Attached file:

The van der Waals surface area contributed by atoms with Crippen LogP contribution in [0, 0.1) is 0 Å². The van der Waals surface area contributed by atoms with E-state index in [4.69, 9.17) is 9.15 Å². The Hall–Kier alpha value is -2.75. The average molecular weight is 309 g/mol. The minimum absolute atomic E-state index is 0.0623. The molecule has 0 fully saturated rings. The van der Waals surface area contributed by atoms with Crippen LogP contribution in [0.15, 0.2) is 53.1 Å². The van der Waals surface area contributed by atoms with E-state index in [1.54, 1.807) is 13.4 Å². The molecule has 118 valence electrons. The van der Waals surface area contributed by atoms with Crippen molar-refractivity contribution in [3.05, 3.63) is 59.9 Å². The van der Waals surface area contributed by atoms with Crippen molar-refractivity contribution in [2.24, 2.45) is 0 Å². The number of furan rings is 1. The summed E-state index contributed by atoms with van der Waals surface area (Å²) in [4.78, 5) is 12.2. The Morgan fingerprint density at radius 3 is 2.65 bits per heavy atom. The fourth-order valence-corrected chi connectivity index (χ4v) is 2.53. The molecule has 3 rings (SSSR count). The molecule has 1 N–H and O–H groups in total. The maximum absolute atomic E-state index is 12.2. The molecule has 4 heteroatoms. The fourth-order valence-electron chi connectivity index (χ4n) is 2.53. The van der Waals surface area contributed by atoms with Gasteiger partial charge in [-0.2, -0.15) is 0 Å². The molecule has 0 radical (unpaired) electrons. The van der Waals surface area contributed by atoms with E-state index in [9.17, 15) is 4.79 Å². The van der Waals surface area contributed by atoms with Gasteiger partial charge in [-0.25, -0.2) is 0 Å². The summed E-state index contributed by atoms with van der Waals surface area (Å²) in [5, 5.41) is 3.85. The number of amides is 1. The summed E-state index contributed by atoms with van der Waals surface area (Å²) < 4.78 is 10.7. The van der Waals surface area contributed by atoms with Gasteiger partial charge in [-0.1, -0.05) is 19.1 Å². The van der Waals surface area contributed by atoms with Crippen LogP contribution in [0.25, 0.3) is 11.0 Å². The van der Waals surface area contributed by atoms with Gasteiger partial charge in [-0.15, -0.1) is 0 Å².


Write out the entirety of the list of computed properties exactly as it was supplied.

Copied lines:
The van der Waals surface area contributed by atoms with Crippen LogP contribution in [0, 0.1) is 0 Å². The van der Waals surface area contributed by atoms with E-state index in [4.69, 9.17) is 9.15 Å². The Hall–Kier alpha value is -2.75. The average molecular weight is 309 g/mol. The minimum absolute atomic E-state index is 0.0623. The molecule has 0 fully saturated rings. The van der Waals surface area contributed by atoms with Crippen LogP contribution in [0.15, 0.2) is 53.1 Å². The van der Waals surface area contributed by atoms with E-state index in [1.54, 1.807) is 13.4 Å². The molecule has 118 valence electrons. The van der Waals surface area contributed by atoms with Crippen molar-refractivity contribution in [3.05, 3.63) is 59.9 Å². The van der Waals surface area contributed by atoms with Crippen molar-refractivity contribution in [2.24, 2.45) is 0 Å². The number of furan rings is 1. The summed E-state index contributed by atoms with van der Waals surface area (Å²) in [4.78, 5) is 12.2. The Morgan fingerprint density at radius 3 is 2.65 bits per heavy atom. The fourth-order valence-corrected chi connectivity index (χ4v) is 2.53. The molecule has 3 rings (SSSR count). The molecule has 1 N–H and O–H groups in total. The maximum absolute atomic E-state index is 12.2. The molecule has 4 heteroatoms. The fourth-order valence-electron chi connectivity index (χ4n) is 2.53. The van der Waals surface area contributed by atoms with Gasteiger partial charge in [-0.2, -0.15) is 0 Å². The molecule has 0 radical (unpaired) electrons. The van der Waals surface area contributed by atoms with E-state index in [9.17, 15) is 4.79 Å². The van der Waals surface area contributed by atoms with Gasteiger partial charge in [-0.25, -0.2) is 0 Å². The summed E-state index contributed by atoms with van der Waals surface area (Å²) in [5, 5.41) is 3.85. The number of amides is 1. The summed E-state index contributed by atoms with van der Waals surface area (Å²) < 4.78 is 10.7. The van der Waals surface area contributed by atoms with Gasteiger partial charge in [-0.1, -0.05) is 19.1 Å². The van der Waals surface area contributed by atoms with Crippen LogP contribution in [0.25, 0.3) is 11.0 Å². The van der Waals surface area contributed by atoms with Gasteiger partial charge in [-0.15, -0.1) is 0 Å².